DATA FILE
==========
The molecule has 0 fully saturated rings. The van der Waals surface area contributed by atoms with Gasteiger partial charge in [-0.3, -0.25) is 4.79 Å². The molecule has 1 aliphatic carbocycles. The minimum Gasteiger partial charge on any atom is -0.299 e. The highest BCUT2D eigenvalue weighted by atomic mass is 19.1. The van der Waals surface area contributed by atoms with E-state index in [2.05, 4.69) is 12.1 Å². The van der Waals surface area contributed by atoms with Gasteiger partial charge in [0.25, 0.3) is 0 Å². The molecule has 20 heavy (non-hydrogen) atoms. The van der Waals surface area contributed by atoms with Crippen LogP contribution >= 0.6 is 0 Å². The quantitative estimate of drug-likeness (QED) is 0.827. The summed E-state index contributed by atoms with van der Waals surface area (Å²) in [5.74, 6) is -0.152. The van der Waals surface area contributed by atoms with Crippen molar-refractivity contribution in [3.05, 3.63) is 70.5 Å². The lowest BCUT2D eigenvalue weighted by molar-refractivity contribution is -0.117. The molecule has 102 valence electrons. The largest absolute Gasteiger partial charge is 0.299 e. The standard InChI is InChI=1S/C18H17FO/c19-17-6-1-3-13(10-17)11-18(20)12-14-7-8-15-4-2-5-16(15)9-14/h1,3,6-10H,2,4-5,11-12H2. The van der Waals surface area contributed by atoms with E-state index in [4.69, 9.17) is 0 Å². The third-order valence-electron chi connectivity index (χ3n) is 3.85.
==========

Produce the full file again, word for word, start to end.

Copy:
The molecule has 0 fully saturated rings. The van der Waals surface area contributed by atoms with Gasteiger partial charge in [-0.3, -0.25) is 4.79 Å². The molecule has 1 aliphatic carbocycles. The minimum Gasteiger partial charge on any atom is -0.299 e. The highest BCUT2D eigenvalue weighted by atomic mass is 19.1. The van der Waals surface area contributed by atoms with E-state index in [2.05, 4.69) is 12.1 Å². The van der Waals surface area contributed by atoms with Gasteiger partial charge in [0.25, 0.3) is 0 Å². The molecule has 20 heavy (non-hydrogen) atoms. The van der Waals surface area contributed by atoms with Crippen LogP contribution >= 0.6 is 0 Å². The quantitative estimate of drug-likeness (QED) is 0.827. The summed E-state index contributed by atoms with van der Waals surface area (Å²) in [5.74, 6) is -0.152. The van der Waals surface area contributed by atoms with Crippen molar-refractivity contribution in [3.05, 3.63) is 70.5 Å². The lowest BCUT2D eigenvalue weighted by molar-refractivity contribution is -0.117. The molecule has 102 valence electrons. The largest absolute Gasteiger partial charge is 0.299 e. The standard InChI is InChI=1S/C18H17FO/c19-17-6-1-3-13(10-17)11-18(20)12-14-7-8-15-4-2-5-16(15)9-14/h1,3,6-10H,2,4-5,11-12H2. The van der Waals surface area contributed by atoms with E-state index in [4.69, 9.17) is 0 Å². The third-order valence-electron chi connectivity index (χ3n) is 3.85.